Wanted: a 1968 Ford Torino.

Not just any Torino. The car being sought is a blue two-door hardtop sold by a guy named Thomas Carr Sr. around 2006 in Oceanside, Calif.

It may be somewhere in Minnesota. If so, Carr’s grandson would like to see it again.

Doug Carr, who lives in Findlay, Ohio, has been searching for the Torino once owned by his grandfather with the hope of possibly buying it.

“It would remind me of my grandfather. He had an influence on my life,” said Doug, 39.

His grandfather, a bus driver from Pittsburgh, bought and restored the vintage Ford in the 1990s with a friend shortly after he retired in California.

“He liked it from his youth, the look of it,” Doug said. “It was something he had fun with.”

Thomas Carr sent pictures of the car to his grandson. When Doug came to visit, they would wax the car and take rides together.

“This was a great source of pride for him,” Doug said. “It kind of defined him.”

Doug thinks his grandfather sold the car in about 2006 to a couple who had sentimental reasons of their own for owning a Torino. They used to drive in one when they were dating.

Thomas Carr died of cancer shortly after selling the car. A couple of years ago, Doug started wondering who owned the car now. Then he started searching for it, “just to learn if it’s out there and talk to the owners a little bit,” he said.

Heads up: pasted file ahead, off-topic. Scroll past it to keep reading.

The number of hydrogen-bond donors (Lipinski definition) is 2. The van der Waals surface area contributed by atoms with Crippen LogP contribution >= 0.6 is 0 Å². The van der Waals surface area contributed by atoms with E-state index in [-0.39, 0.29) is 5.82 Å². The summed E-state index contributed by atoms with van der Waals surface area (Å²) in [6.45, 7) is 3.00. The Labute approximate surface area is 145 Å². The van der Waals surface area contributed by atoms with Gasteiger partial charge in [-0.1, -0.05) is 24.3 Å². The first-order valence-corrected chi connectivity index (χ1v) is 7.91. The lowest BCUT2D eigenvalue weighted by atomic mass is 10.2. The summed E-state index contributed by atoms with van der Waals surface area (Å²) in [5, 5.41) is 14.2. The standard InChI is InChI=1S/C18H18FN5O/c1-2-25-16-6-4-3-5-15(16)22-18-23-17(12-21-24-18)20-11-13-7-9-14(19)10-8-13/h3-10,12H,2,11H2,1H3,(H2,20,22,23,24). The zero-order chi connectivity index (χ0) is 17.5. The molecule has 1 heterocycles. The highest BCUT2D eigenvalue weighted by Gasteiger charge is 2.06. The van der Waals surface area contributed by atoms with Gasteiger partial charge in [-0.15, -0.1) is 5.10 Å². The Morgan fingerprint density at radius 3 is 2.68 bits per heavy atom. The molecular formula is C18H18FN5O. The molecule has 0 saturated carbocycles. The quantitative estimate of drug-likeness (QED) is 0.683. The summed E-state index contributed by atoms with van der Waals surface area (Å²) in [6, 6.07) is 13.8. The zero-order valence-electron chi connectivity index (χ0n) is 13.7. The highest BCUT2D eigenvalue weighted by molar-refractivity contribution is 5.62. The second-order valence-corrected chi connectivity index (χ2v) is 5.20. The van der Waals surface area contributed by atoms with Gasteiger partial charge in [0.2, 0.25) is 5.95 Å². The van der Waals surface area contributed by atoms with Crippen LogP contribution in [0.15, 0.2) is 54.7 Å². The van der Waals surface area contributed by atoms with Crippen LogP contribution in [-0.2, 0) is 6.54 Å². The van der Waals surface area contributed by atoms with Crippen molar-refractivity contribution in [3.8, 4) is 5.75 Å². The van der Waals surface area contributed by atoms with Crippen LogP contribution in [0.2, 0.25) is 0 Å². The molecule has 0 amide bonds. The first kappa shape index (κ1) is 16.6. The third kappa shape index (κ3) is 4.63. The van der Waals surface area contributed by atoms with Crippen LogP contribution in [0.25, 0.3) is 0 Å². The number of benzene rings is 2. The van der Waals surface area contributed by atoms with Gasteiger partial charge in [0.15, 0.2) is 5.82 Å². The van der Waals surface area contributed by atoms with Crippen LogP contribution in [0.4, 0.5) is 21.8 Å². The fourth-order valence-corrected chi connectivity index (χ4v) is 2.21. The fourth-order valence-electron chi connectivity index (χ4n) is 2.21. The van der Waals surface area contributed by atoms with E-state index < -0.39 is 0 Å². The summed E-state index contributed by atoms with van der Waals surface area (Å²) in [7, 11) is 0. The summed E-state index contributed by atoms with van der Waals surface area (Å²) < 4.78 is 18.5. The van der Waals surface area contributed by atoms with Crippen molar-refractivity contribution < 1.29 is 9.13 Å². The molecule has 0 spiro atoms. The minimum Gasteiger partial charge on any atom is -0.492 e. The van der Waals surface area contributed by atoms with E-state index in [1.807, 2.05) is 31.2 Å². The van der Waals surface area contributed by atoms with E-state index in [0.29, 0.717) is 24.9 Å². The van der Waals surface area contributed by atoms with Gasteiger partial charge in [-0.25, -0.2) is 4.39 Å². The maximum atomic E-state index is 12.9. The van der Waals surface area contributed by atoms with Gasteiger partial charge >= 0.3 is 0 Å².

After calling state motor vehicle department officials, Doug said he believes the car — a GT model with a 200-horsepower V-8 — was registered in Minnesota.

That’s why Doug’s father-in-law started running classified ads for several weeks reading: “Grandson seeking to find grandfather’s blue 1968 Ford Torino … any info please call 440-969-8131.”

Mike Legg, Doug’s father-in-law, owns a 1957 Chevy Bel Air, the same model vehicle he had in high school, so he knows what it means to have the right car for a drive down memory lane.

In response to the ads, Legg said he’s gotten a handful of calls from people in Minnesota who have a Torino they’re interested in selling, but not the one that Doug’s grandfather owned.

Legg said if they are able to find the actual vehicle and the current owners were interested in selling, “We’d be interested in talking to them about it.”

Doug said he didn’t know how much the car would be worth, but online guides have estimates that range from $6,000 to $27,000 depending on condition.

Even if the car isn’t for sale, Carr and Legg said they’d like to hear if it’s still on the road.

“If all it means is Doug would have a chance to see it, that would be extremely meaningful to us,” Legg said.